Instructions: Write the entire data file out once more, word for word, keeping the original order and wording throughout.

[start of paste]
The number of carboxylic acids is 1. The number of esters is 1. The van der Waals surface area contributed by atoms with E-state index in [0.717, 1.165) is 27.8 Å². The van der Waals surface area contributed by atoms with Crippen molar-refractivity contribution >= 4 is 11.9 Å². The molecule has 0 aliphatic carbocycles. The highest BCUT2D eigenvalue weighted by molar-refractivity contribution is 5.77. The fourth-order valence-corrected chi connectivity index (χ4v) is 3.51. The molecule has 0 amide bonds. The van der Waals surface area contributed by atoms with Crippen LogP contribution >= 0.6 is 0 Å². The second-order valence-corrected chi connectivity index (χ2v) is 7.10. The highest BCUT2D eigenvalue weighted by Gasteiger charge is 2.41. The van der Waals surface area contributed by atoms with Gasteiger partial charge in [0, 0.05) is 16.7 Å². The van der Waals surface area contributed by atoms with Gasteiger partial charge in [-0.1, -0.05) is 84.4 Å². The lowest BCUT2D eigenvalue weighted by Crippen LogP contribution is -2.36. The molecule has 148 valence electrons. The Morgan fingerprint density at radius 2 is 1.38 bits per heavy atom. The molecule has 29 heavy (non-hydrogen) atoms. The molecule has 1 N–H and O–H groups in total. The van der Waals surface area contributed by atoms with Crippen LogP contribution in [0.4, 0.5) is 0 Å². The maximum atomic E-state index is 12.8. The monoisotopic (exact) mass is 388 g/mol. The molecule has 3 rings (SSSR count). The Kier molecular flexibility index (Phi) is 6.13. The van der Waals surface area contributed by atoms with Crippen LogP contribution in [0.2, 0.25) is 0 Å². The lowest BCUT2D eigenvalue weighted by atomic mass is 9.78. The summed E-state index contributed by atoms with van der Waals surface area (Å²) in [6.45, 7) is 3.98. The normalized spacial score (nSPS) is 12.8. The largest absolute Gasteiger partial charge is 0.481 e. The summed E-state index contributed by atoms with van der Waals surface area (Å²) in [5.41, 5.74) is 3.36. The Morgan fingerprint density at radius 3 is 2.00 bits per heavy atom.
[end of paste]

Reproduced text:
The number of carboxylic acids is 1. The number of esters is 1. The van der Waals surface area contributed by atoms with E-state index in [0.717, 1.165) is 27.8 Å². The van der Waals surface area contributed by atoms with Crippen molar-refractivity contribution >= 4 is 11.9 Å². The molecule has 0 aliphatic carbocycles. The highest BCUT2D eigenvalue weighted by molar-refractivity contribution is 5.77. The fourth-order valence-corrected chi connectivity index (χ4v) is 3.51. The molecule has 0 amide bonds. The van der Waals surface area contributed by atoms with Crippen LogP contribution >= 0.6 is 0 Å². The second-order valence-corrected chi connectivity index (χ2v) is 7.10. The highest BCUT2D eigenvalue weighted by Gasteiger charge is 2.41. The van der Waals surface area contributed by atoms with Gasteiger partial charge in [0, 0.05) is 16.7 Å². The van der Waals surface area contributed by atoms with Gasteiger partial charge in [-0.1, -0.05) is 84.4 Å². The lowest BCUT2D eigenvalue weighted by Crippen LogP contribution is -2.36. The molecule has 148 valence electrons. The Morgan fingerprint density at radius 2 is 1.38 bits per heavy atom. The molecule has 29 heavy (non-hydrogen) atoms. The molecule has 1 N–H and O–H groups in total. The van der Waals surface area contributed by atoms with Crippen LogP contribution in [0.4, 0.5) is 0 Å². The maximum atomic E-state index is 12.8. The monoisotopic (exact) mass is 388 g/mol. The molecule has 3 rings (SSSR count). The Kier molecular flexibility index (Phi) is 6.13. The van der Waals surface area contributed by atoms with Crippen LogP contribution in [0.2, 0.25) is 0 Å². The lowest BCUT2D eigenvalue weighted by atomic mass is 9.78. The summed E-state index contributed by atoms with van der Waals surface area (Å²) in [6.45, 7) is 3.98. The normalized spacial score (nSPS) is 12.8. The largest absolute Gasteiger partial charge is 0.481 e. The summed E-state index contributed by atoms with van der Waals surface area (Å²) in [5.41, 5.74) is 3.36. The Morgan fingerprint density at radius 3 is 2.00 bits per heavy atom.